The best measure of reaction to the Texit reintroduction are the replies Bryan Slaton has gotten to his tweet. That reaction varies from “Go for it!” to “What are you, crazy/stupid?” Two users shared an animated graphic saying simply, “It’s time for Texas independence.”

Most reaction was positive – but by no means all. This user, for instance, considered the measure pointless virtue signaling.


He evidently didn’t read the bill – but then again, Mr. Slaton didn’t include any links to its text.

Another user expressed this wish:

In fact, Travis County, which includes Austin (the capital), is the most liberal county in all of Texas. Texas cities also follow the typical pattern of voting more Democratic while the rural areas vote more Republican. One user even named a list of cities he projected would not want any part of an independent Texas.

Interestingly, he did not name Fort Worth or Galveston. He did, however, name every other city at the corners of the Texas Triangle.

Feeling on both sides seems to run very hot. Opponents accuse Slaton of treason, or of wanting to establish white rule. Whoever says that, should remember that Allen West expressed support for Biedermann’s Texit bill.


In another indication of the enthusiam for this bill, the TNM site started crashing and timing out at about 2:00 p.m. CST. As of 2:20 p.m. CST, a Cloudflare message declared the site offline.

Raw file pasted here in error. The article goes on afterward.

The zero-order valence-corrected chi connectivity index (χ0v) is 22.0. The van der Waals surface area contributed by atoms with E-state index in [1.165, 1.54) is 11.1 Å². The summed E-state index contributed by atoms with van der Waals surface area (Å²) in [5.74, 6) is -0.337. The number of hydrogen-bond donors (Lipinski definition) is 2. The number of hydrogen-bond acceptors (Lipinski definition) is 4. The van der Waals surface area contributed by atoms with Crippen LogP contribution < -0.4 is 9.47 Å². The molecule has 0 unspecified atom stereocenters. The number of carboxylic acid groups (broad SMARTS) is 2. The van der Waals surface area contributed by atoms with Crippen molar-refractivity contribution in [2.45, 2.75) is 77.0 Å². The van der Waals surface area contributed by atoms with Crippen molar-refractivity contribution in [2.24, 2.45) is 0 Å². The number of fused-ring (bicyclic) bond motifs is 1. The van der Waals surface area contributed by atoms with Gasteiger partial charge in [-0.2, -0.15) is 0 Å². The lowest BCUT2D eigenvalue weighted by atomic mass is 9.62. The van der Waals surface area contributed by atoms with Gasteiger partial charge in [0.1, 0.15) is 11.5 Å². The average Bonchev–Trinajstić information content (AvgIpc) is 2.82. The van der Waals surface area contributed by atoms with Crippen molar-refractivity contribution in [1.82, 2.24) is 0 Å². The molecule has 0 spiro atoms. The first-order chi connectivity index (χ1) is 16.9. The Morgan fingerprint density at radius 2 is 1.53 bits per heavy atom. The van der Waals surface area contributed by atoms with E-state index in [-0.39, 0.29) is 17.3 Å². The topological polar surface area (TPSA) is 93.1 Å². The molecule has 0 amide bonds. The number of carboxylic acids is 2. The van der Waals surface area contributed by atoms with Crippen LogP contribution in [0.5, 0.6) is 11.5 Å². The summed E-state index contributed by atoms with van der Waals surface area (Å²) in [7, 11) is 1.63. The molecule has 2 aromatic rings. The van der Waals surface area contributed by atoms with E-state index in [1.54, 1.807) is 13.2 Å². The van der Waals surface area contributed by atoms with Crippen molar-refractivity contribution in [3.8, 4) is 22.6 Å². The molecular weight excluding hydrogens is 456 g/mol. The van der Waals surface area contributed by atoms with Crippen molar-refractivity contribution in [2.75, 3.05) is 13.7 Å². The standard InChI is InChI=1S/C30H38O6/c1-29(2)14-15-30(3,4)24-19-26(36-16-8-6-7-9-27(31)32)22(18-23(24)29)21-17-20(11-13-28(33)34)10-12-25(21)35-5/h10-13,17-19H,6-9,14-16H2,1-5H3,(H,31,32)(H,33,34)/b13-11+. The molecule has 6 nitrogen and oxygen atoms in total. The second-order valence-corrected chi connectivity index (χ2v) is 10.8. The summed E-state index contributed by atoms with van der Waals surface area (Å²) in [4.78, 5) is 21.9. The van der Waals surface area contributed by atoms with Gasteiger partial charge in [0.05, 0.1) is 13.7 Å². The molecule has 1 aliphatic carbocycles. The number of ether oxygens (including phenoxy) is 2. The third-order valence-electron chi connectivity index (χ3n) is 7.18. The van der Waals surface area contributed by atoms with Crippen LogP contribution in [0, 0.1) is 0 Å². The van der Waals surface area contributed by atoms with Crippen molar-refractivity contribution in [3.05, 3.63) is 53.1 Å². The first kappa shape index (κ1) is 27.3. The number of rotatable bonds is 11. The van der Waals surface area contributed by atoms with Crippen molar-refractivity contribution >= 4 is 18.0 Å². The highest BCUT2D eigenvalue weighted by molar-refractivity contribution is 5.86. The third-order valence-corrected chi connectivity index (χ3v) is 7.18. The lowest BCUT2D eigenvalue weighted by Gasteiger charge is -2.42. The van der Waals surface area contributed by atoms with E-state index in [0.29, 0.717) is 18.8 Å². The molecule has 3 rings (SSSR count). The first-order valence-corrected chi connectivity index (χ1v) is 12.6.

Current federal policy and Supreme Court advocacy, especially on immigration and “alternative lifestyles,” drives the Texit movement today. The introduction of a new Texit Bill will measure the strength of grass-roots support for Texas independence. Again, several Texas legislators, responsible for killing the first Texit bill, are no longer in office. Outraged constituents “primaried” them.

Significantly, the new Texit Bill is clearly better than the last. It has a much longer list of concerns that actual Texas secession would raise. That shows that Bryan Slaton has thought much more about the issue than Kyle Biedermann did. It could also mean that he has taken the intervening two years to consider the proposition, and objections to it. Which is to say, the Texit Study Committee would have a much better charter for making hard-and-fast recommendations.

To reply to one persistent objection, the Texit Bill calls for negotiation of a Social Security totalization agreement. Totalization agreements are tax treaties covering foreign workers in the United States. Foreign parties to a totalization agreement can see their citizens or subjects receive some social Security and/or Medicare benefits and not pay dual taxes.Rep. Slaton obviously wants to address the concerns of Texans who have paid into Social Security and Medicare, who fear losing their benefits with secession.

Is this enough to overcome remaining opposition? It might not be, because legislators have concerns having nothing to do with popular sentiment. And some “chubbers” remain. Can Slaton win them over, or win without them? Stay tuned.

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Terry A. Hurlbut has been a student of politics, philosophy, and science for more than 35 years. He is a graduate of Yale College and has served as a physician-level laboratory administrator in a 250-bed community hospital. He also is a serious student of the Bible, is conversant in its two primary original languages, and has followed the creation-science movement closely since 1993.